Greenhouse Gases Carbon Dioxide

The Earth naturally absorbs and reflects incoming solar radiation and emits longer wavelength terrestrial (thermal) radiation back into space [50]. On average, the absorbed solar radiation is balanced by the outgoing terrestrial radiation emitted to space (see Figure 3-2). A portion of this terrestrial radiation, though, is absorbed by gases in the atmosphere. These gases, known as greenhouse gases, have molecules that have the right size and shape to absorb and retain heat. These gases include water vapor (H2O), carbon dioxide (CO2), methane (CH4), nitrous oxide (N2O), and, to a lesser extent, halocarbons consisting of hydrochlorofluorocarbons, perfluorocarbons, and sulfur hex-afluoride (SF6). The energy from this absorbed terrestrial radiation warms the Earth's surface and atmosphere, creating what is known as the natural greenhouse effect, which makes the Earth inhabitable. Without the natural heat-trapping properties of these atmospheric gases, the average surface temperature of the Earth would be about 60°F lower.

Although the Earth's atmosphere consists of mainly oxygen and nitrogen (i.e., over 99%), neither plays a significant role in enhancing the greenhouse effect because both are essentially transparent to terrestrial radiation [50]. The greenhouse gases comprise the remaining ~1% of the atmosphere, of which over 97% is water vapor. Methane, carbon dioxide,

Solar radiation

Planet's atmosphere contains greenhouse gases Solar radiation passes through gases Solar radiation warms the surface of the earth and heat rises from the surface Some heat is able to pass through the gases Some heat is absorbed and remains in the atmosphere, adding to the overall temperature

FIGURE 3-2. The greenhouse effect. (Adapted from DOE [51] and Peabody Holding Co. [52].)

nitrous oxide, and other gases comprise less than 3% of the greenhouse gases [52]. The composition of the greenhouse gases is [51]:

Carbon dioxide, methane, and nitrous oxide are continuously emitted to and removed from the atmosphere by natural processes on Earth. Anthropogenic activities, however, can cause additional quantities of these and other greenhouse gases to be emitted or sequestered, thereby changing their global average atmospheric concentrations. Natural activities such as respiration by plants or animals and seasonal cycles of plant growth and decay generally do not alter average atmospheric greenhouse gas concentrations over decadal time frames [50]. Climatic changes, which are long-term fluctuations in temperature, precipitation, wind, and other elements of the Earth's climate system, that result from anthropogenic activities can have positive or negative feedback effects on these natural systems.

Overall, the most abundant and dominant greenhouse gas in the atmosphere is water vapor. Human activities, however, are not believed to directly affect the average global concentration of water vapor, although this issue is currently being debated [50,53]. In nature, carbon dioxide is cycled between various atmospheric, oceanic, land biotic, marine biotic, and mineral reservoirs. Of all the greenhouse gases, human activity has the largest influence on carbon dioxide, which is a product of the combustion of fossil fuels. Carbon dioxide concentrations in the atmosphere increased from approximately 280 ppmv in pre-industrial times to 367 ppmv in 1991 [50].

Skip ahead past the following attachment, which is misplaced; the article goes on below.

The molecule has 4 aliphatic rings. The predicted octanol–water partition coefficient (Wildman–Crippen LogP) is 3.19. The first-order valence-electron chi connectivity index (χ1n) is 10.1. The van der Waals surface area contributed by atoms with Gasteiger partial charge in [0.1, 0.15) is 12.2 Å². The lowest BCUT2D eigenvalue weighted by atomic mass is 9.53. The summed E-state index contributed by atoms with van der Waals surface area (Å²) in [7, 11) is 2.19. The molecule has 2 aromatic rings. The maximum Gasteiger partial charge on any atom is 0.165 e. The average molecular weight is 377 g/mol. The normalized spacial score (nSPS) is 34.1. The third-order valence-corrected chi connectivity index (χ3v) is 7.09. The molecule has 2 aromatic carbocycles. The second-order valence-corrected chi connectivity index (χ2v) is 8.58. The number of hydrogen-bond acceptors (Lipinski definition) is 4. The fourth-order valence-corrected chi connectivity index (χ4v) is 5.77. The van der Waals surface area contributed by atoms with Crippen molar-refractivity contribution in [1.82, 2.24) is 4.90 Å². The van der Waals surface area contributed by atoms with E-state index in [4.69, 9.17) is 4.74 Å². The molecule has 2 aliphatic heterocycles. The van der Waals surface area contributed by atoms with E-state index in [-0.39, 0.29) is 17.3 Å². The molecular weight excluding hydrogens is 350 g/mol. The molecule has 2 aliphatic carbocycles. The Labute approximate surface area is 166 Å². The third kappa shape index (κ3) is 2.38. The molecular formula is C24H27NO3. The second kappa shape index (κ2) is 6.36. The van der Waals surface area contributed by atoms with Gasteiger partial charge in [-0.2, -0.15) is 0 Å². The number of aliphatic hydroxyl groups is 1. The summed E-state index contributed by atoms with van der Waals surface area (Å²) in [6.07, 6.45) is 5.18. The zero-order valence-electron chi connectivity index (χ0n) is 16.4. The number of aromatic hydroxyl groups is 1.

Methane is primarily produced through anaerobic decomposition of organic matter in biological systems. Agricultural processes, such as wetland rice cultivation, enteric fermentation in animals, and the decomposition of animal wastes, emit methane, as does the decomposition of municipal solid wastes [50]. Methane is also emitted during the production and distribution of natural gas and petroleum. Methane is released as a by-product of coal mining and, to a lesser extent, incomplete fossil fuel combustion.

Anthropogenic sources of nitrous oxide include agricultural soils, due, particularly, to the use of fertilizers; fossil fuel combustion, especially from mobile sources; nylon and nitric acid production; wastewater treatment; waste combustion; and biomass burning [50]. Halocarbons that contain chlorine (e.g., chlorofluorocarbons, hydrofluorocarbons, methyl chloroform, and carbon tetrachloride) and bromine (e.g., halons, methyl bromide, and hydrobromofluorocarbons), perfluorocarbons, and sulfur hexafluoride (SF6) are manmade chemicals and not products of combustion. They are, however, powerful greenhouse gases.

The concept of global warming potentials (GWPs) has been developed to evaluate the relative effects of emissions over a given time period in the future [54]. GWPs take into account the differing times that gases remain in the atmosphere, their greenhouse effect while in the atmosphere, and the time period over which climatic changes are of concern. GWPs are intended as a quantified measure of the globally averaged relative radiative forcing impacts of a particular greenhouse gas [50]. It is defined as the cumulative radiative forcing—both direct and indirect effects—integrated over a period of time from the emission of a unit mass of gas relative to some reference gas. Table 3-3 summarizes the greenhouse gases, their major anthropogenic sources, and their GWPs [50]. Carbon dioxide has been chosen as the reference gas; as an example, methane's GWP is 21, which means that methane is 21 times better at trapping heat in the atmosphere than carbon dioxide. GWPs are typically reported on a 100-year time horizon. The EPA uses a time period of 100 years for policy making and reporting purposes.

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